Ritual Encounters of the 'Savage' and the Citizen: French Revolutionary Ethnographers in Oceania, 1768–1803

Nicole Starbuck

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In the long term, encounters between Enlightenment explorers and Oceanic peoples impacted significantly on European government and colonialism. Accounts of the contact, and observations and evaluations made during these meetings, were read widely among the public and were used by philosophers, naturalists and eventually scientists to advance theories about the nature of humanity, society and ‘civilisation’. Yet in the moment, these encounters were unpredictable, precarious events fraught with fear and confusion, approached with high anticipation and coloured by a heady mix of sights, sounds and smells. Newcomers and locals each tried to bring some order to these episodes and to navigate them according to their respective needs. While circumstances varied from beach to beach and from one experience to another, participants routinely performed a combination of customary, ritualistic, practices: signs of peace and friendship, exchanges of gifts, products and knowledge, sharing of food and drinks, demonstrations of weaponry, planting of gardens and sometimes acts of possession.1 In different ways, they sought either to enter into a new relationship or to reaffirm and advance an existing but tenuous one. Indigenous communities often dealt with Europeans as with more familiar visitors, according to their usual protocols and sometimes by incorporating them into their existing relationships of exchange, while the voyagers sought to fulfil immediate needs—resources, respite and fieldwork—and to familiarise the ‘savages’ with European ‘civilisation’.2 Given the mixed objectives, the process was never entirely smooth, nor was the experience entirely shared; often, it proceeded no further than a burst of shouts and spears from a distant shore. However, the protocols of contact generally rendered meetings something which explorers could interpret and describe in a coherent report.3 The cross-cultural encounter might indeed be treated as a ritual.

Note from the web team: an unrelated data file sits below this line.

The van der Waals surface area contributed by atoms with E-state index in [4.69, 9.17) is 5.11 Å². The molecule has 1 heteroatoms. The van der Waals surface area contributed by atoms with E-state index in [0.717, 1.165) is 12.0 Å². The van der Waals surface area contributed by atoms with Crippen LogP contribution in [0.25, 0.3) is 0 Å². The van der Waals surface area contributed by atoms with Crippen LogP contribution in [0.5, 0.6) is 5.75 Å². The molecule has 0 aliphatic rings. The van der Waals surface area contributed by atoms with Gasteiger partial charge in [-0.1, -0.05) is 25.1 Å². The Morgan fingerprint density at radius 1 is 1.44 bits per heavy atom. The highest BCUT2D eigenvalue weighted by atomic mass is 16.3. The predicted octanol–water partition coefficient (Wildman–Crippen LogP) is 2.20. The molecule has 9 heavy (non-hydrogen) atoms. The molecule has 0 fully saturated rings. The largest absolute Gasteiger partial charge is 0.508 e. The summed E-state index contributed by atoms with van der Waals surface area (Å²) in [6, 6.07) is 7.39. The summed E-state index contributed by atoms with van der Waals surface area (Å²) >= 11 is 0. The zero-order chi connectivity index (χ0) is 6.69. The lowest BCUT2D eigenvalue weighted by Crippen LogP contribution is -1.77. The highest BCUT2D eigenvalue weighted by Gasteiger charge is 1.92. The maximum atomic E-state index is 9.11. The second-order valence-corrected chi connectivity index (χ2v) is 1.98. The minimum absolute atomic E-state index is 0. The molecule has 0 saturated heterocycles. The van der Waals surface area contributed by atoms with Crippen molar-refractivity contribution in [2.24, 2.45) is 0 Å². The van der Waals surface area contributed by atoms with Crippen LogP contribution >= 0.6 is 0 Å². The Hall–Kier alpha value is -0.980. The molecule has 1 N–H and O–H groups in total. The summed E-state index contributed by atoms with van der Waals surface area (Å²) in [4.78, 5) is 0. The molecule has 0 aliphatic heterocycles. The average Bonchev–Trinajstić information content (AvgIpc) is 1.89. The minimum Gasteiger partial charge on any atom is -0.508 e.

Original languageEnglish
Title of host publicationEmotion, Ritual and Power in Europe, 1200-1920
Subtitle of host publicationFamily, State and Church
EditorsMerridee Bailey, Katie Barclay
Place of PublicationBasingstoke
PublisherPalgrave Macmillan
Number of pages21
ISBN (Electronic)978-3-319-44185-6
ISBN (Print)978-3-319-44184-9
Publication statusPublished - 2017
Externally publishedYes

Publication series

NamePalgrave Studies in the History of Emotions

Bibliographical note

© The Author(s) 2017

Open Access
This chapter is licensed under the terms of the Creative Commons Attribution-NonCommercial 2.5 International License (http://creativecommons.org/licenses/by-nc/2.5/), which permits any noncommercial use, sharing, adaptation, distribution and reproduction in any medium or format, as long as you give appropriate credit to the original author(s) and the source, provide a link to the Creative Commons license and indicate if changes were made.


  • History of Emotions
  • Religious history
  • European History
  • Ritualism
  • Miracles
  • Oceania
  • French Revolutionary Ethnographers


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